- Apologize to the ones you have hurt.
- Educate yourself and others about what you need to heal.
- Let people know how they can best help.
- Stay responsive and update loved ones on your progress when you can.
- Show your gratitude.
For a full guide, check out this article on Finding a Support System in Recovery.
- Join a peer support group.
Along the same lines as the last suggestion, finding a peer support group can really help hold you stay accountable in your sobriety. If you’re in a treatment program, you likely already meet with a peer support group, but if you don’t have access to this resource, there are plenty of locally organized groups for people struggling with addiction. Check out this site to find a support group that best fits your needs, and you can locate a meeting in your area from there.
- Make some changes.
If you are still feeling hopeless and lost in your current routine, it may be time for more changes. You’ve likely already made major changes like giving up your addiction, cutting toxic people out of your life, going to therapy, etc, but it may be time to slowly add more positive things into your life. You can do this by sitting down and thinking about what you want out of the next week, month, year, and so on. Then, consider what needs to happen in order for you to achieve those things, then make a list of attainable goals to work toward. Even little positive changes can make a big impact. There’s no such thing as too small a goal.
- Get physical!
Physically active, that is. Exercise and physical activity boosts endorphins to make us feel good and eliminate stress. You don’t have to do anything too crazy at first, just adding a handful of brisk 30-minute walks into your weekly routine will be a huge benefit to your mental and physical well-being. You can slowly increase your activity as you feel stronger and more motivated. This will also help you develop more structure in your daily and weekly routines.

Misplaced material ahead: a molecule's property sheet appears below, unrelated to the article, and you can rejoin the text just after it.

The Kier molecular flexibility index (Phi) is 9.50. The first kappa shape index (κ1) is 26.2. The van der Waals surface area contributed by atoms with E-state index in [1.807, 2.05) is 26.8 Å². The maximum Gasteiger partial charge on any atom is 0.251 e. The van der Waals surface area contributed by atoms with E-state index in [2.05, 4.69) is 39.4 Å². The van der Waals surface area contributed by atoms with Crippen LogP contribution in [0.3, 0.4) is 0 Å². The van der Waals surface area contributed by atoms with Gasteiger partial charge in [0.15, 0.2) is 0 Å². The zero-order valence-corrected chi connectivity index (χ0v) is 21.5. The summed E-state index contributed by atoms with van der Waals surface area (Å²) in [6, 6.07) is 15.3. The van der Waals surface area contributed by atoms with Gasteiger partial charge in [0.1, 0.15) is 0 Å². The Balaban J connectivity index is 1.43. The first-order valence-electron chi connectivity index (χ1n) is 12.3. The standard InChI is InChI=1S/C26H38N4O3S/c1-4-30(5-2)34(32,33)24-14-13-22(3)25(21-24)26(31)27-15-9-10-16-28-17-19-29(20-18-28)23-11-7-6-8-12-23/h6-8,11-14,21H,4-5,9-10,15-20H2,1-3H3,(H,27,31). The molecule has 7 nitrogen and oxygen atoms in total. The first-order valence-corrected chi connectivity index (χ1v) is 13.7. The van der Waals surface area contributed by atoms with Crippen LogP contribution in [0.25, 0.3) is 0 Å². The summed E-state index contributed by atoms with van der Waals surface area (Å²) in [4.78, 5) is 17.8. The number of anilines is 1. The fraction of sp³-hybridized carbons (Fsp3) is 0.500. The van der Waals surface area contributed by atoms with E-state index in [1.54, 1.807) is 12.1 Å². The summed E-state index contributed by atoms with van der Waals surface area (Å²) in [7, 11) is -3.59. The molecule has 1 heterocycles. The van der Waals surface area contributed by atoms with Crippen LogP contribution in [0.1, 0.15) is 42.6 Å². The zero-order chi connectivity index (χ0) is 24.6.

- Find a meaningful hobby or activity.
Developing a passion for something can help you fight away thoughts of hopelessness. The more healthy, happy relationships you form and the list of things you are excited about grows, the more you will feel you have to live for. This is a great fallback for when things get rough. Just knowing that you have healthy, fun activities to immerse yourself in when you’re in a bad mental space can really help pull you out of it and prevent you from turning back to your prior addiction. This can also help you make new friends to replace those who may have enabled your addiction in the past.
- Develop healthy coping skills.
Going to individual or group counseling can really help with this one. Healthy coping skills can be the difference between relapse and not. Counseling does a number of things. It:
- Addresses flaws in thinking and teaches the person to productively modify them
- Helps the person combat negative thoughts and behaviors
- Provides coping methods and skills
…And so much more!
Having the ability to accurately assess what you’re thinking and where those negative thoughts are coming from (and subsequently understanding what you need to do to combat them) is essential to lifelong sobriety.
Staying sober isn’t easy when you’ve battled addiction for a long time. If it were easy, the number of people still struggling with addiction would be much, much lower. Each step in the journey towards lifetime sobriety is not an easy one to take, and each comes with its own set of obstacles and challenges. At any stage of the process, you may begin wondering what the future holds for you. You may fear relapsing. This is completely normal, and actually a very good thing. If you find yourself worrying about staying sober in the future, that’s a sign that you are committed to a lifetime of staying clean. You don’t want to go back to using, you want to heal. This mindset is exactly what will help you get — and stay — sober for life.